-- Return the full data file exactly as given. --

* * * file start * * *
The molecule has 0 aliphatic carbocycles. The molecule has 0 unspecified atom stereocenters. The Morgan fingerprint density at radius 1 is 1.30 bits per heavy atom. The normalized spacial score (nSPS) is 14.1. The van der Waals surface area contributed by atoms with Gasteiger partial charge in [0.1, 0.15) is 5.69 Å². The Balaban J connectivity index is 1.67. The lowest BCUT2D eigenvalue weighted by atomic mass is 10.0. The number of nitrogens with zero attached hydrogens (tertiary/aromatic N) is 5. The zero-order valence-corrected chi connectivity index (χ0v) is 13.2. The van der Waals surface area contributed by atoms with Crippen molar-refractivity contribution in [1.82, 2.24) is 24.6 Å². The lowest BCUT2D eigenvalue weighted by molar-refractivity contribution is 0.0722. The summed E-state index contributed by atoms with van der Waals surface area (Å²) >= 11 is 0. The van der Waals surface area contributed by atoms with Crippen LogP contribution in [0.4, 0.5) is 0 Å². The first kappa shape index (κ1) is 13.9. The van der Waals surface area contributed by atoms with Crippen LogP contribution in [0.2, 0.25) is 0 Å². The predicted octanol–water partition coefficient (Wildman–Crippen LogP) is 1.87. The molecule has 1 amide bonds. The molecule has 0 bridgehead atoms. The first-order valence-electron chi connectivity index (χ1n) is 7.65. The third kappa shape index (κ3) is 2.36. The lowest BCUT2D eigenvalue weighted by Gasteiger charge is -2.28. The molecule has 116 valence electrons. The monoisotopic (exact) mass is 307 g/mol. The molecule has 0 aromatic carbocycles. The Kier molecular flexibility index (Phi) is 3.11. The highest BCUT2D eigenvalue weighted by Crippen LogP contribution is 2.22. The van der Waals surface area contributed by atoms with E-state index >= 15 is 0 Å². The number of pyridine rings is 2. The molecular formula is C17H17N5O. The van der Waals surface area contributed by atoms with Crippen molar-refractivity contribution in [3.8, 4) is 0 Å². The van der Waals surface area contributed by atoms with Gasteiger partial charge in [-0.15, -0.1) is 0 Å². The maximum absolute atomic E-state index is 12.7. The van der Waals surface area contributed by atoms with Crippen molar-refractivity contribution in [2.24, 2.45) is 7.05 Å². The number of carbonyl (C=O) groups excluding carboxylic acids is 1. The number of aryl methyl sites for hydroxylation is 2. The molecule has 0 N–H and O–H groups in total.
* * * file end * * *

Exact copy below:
The molecule has 0 aliphatic carbocycles. The molecule has 0 unspecified atom stereocenters. The Morgan fingerprint density at radius 1 is 1.30 bits per heavy atom. The normalized spacial score (nSPS) is 14.1. The van der Waals surface area contributed by atoms with Gasteiger partial charge in [0.1, 0.15) is 5.69 Å². The Balaban J connectivity index is 1.67. The lowest BCUT2D eigenvalue weighted by atomic mass is 10.0. The number of nitrogens with zero attached hydrogens (tertiary/aromatic N) is 5. The zero-order valence-corrected chi connectivity index (χ0v) is 13.2. The van der Waals surface area contributed by atoms with Crippen molar-refractivity contribution in [1.82, 2.24) is 24.6 Å². The lowest BCUT2D eigenvalue weighted by molar-refractivity contribution is 0.0722. The summed E-state index contributed by atoms with van der Waals surface area (Å²) >= 11 is 0. The van der Waals surface area contributed by atoms with Crippen LogP contribution in [0.4, 0.5) is 0 Å². The first kappa shape index (κ1) is 13.9. The van der Waals surface area contributed by atoms with Crippen LogP contribution in [0.2, 0.25) is 0 Å². The predicted octanol–water partition coefficient (Wildman–Crippen LogP) is 1.87. The molecule has 1 amide bonds. The molecule has 0 bridgehead atoms. The first-order valence-electron chi connectivity index (χ1n) is 7.65. The third kappa shape index (κ3) is 2.36. The lowest BCUT2D eigenvalue weighted by Gasteiger charge is -2.28. The molecule has 116 valence electrons. The monoisotopic (exact) mass is 307 g/mol. The molecule has 0 aromatic carbocycles. The Kier molecular flexibility index (Phi) is 3.11. The highest BCUT2D eigenvalue weighted by Crippen LogP contribution is 2.22. The van der Waals surface area contributed by atoms with E-state index >= 15 is 0 Å². The number of pyridine rings is 2. The molecular formula is C17H17N5O. The van der Waals surface area contributed by atoms with Crippen molar-refractivity contribution in [3.8, 4) is 0 Å². The van der Waals surface area contributed by atoms with Gasteiger partial charge in [-0.15, -0.1) is 0 Å². The maximum absolute atomic E-state index is 12.7. The van der Waals surface area contributed by atoms with Crippen molar-refractivity contribution in [2.24, 2.45) is 7.05 Å². The number of carbonyl (C=O) groups excluding carboxylic acids is 1. The number of aryl methyl sites for hydroxylation is 2. The molecule has 0 N–H and O–H groups in total.